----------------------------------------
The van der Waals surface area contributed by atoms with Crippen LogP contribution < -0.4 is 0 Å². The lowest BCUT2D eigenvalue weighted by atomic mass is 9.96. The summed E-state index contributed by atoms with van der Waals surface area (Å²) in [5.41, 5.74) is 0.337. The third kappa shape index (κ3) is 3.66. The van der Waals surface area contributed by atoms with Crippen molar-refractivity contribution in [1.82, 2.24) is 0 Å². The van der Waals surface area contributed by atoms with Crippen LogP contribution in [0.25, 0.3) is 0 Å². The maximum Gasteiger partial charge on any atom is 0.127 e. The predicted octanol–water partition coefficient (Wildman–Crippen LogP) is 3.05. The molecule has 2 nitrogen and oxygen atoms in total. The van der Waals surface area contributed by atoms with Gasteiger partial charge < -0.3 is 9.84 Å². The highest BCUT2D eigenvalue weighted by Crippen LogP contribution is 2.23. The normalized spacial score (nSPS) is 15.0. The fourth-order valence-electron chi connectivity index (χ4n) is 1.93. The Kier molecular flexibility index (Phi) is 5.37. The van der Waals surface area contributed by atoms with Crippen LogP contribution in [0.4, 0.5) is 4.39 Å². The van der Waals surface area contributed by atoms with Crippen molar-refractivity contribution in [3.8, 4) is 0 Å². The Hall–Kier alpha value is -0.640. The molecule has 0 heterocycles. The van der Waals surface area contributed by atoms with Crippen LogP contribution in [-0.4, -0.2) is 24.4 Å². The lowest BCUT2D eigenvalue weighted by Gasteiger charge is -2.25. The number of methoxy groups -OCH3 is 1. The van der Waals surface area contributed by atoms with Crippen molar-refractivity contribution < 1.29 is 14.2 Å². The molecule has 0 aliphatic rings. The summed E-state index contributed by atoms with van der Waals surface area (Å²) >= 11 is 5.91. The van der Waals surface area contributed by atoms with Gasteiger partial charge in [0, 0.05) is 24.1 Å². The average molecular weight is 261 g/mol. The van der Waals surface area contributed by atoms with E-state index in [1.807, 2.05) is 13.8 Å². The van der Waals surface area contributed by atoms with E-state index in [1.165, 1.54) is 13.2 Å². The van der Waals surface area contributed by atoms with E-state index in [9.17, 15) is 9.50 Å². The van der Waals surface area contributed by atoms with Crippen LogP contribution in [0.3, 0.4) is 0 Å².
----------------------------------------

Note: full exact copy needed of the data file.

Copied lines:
The van der Waals surface area contributed by atoms with Crippen LogP contribution < -0.4 is 0 Å². The lowest BCUT2D eigenvalue weighted by atomic mass is 9.96. The summed E-state index contributed by atoms with van der Waals surface area (Å²) in [5.41, 5.74) is 0.337. The third kappa shape index (κ3) is 3.66. The van der Waals surface area contributed by atoms with Crippen molar-refractivity contribution in [1.82, 2.24) is 0 Å². The van der Waals surface area contributed by atoms with Crippen LogP contribution in [0.25, 0.3) is 0 Å². The maximum Gasteiger partial charge on any atom is 0.127 e. The predicted octanol–water partition coefficient (Wildman–Crippen LogP) is 3.05. The molecule has 2 nitrogen and oxygen atoms in total. The van der Waals surface area contributed by atoms with Gasteiger partial charge < -0.3 is 9.84 Å². The highest BCUT2D eigenvalue weighted by Crippen LogP contribution is 2.23. The normalized spacial score (nSPS) is 15.0. The fourth-order valence-electron chi connectivity index (χ4n) is 1.93. The Kier molecular flexibility index (Phi) is 5.37. The van der Waals surface area contributed by atoms with Crippen LogP contribution in [0.4, 0.5) is 4.39 Å². The van der Waals surface area contributed by atoms with Crippen molar-refractivity contribution in [3.8, 4) is 0 Å². The Hall–Kier alpha value is -0.640. The molecule has 0 heterocycles. The van der Waals surface area contributed by atoms with Crippen LogP contribution in [-0.4, -0.2) is 24.4 Å². The lowest BCUT2D eigenvalue weighted by Gasteiger charge is -2.25. The number of methoxy groups -OCH3 is 1. The van der Waals surface area contributed by atoms with Crippen molar-refractivity contribution < 1.29 is 14.2 Å². The molecule has 0 aliphatic rings. The summed E-state index contributed by atoms with van der Waals surface area (Å²) >= 11 is 5.91. The van der Waals surface area contributed by atoms with Gasteiger partial charge in [0, 0.05) is 24.1 Å². The average molecular weight is 261 g/mol. The van der Waals surface area contributed by atoms with E-state index in [1.807, 2.05) is 13.8 Å². The van der Waals surface area contributed by atoms with E-state index in [1.165, 1.54) is 13.2 Å². The van der Waals surface area contributed by atoms with E-state index in [9.17, 15) is 9.50 Å². The van der Waals surface area contributed by atoms with Crippen LogP contribution in [0.3, 0.4) is 0 Å².